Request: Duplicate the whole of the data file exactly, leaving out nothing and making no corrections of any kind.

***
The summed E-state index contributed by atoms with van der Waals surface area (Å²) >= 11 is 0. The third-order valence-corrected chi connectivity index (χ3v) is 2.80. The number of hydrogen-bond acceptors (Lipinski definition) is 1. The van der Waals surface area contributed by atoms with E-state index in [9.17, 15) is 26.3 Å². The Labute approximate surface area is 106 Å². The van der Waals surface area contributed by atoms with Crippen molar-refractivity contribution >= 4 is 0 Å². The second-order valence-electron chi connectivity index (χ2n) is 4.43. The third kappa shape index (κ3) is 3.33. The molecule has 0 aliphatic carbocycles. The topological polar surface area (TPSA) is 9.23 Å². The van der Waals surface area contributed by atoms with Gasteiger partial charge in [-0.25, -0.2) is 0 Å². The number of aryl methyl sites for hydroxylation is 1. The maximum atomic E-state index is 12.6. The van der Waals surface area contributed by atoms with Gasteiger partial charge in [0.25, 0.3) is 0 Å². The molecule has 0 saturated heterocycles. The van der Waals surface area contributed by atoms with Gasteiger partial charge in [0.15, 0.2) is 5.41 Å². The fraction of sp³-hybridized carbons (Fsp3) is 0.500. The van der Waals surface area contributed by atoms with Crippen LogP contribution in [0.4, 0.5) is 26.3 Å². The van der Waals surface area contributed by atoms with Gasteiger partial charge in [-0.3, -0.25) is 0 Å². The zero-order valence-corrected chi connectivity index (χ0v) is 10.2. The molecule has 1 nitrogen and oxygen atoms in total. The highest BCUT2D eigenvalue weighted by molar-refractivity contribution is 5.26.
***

The summed E-state index contributed by atoms with van der Waals surface area (Å²) >= 11 is 0. The third-order valence-corrected chi connectivity index (χ3v) is 2.80. The number of hydrogen-bond acceptors (Lipinski definition) is 1. The van der Waals surface area contributed by atoms with E-state index in [9.17, 15) is 26.3 Å². The Labute approximate surface area is 106 Å². The van der Waals surface area contributed by atoms with Crippen molar-refractivity contribution >= 4 is 0 Å². The second-order valence-electron chi connectivity index (χ2n) is 4.43. The third kappa shape index (κ3) is 3.33. The molecule has 0 aliphatic carbocycles. The topological polar surface area (TPSA) is 9.23 Å². The van der Waals surface area contributed by atoms with Gasteiger partial charge in [-0.25, -0.2) is 0 Å². The number of aryl methyl sites for hydroxylation is 1. The maximum atomic E-state index is 12.6. The van der Waals surface area contributed by atoms with Gasteiger partial charge in [0.25, 0.3) is 0 Å². The molecule has 0 saturated heterocycles. The van der Waals surface area contributed by atoms with Gasteiger partial charge in [0.15, 0.2) is 5.41 Å². The fraction of sp³-hybridized carbons (Fsp3) is 0.500. The van der Waals surface area contributed by atoms with Crippen LogP contribution in [0.4, 0.5) is 26.3 Å². The van der Waals surface area contributed by atoms with Gasteiger partial charge in [-0.3, -0.25) is 0 Å². The zero-order valence-corrected chi connectivity index (χ0v) is 10.2. The molecule has 1 nitrogen and oxygen atoms in total. The highest BCUT2D eigenvalue weighted by molar-refractivity contribution is 5.26.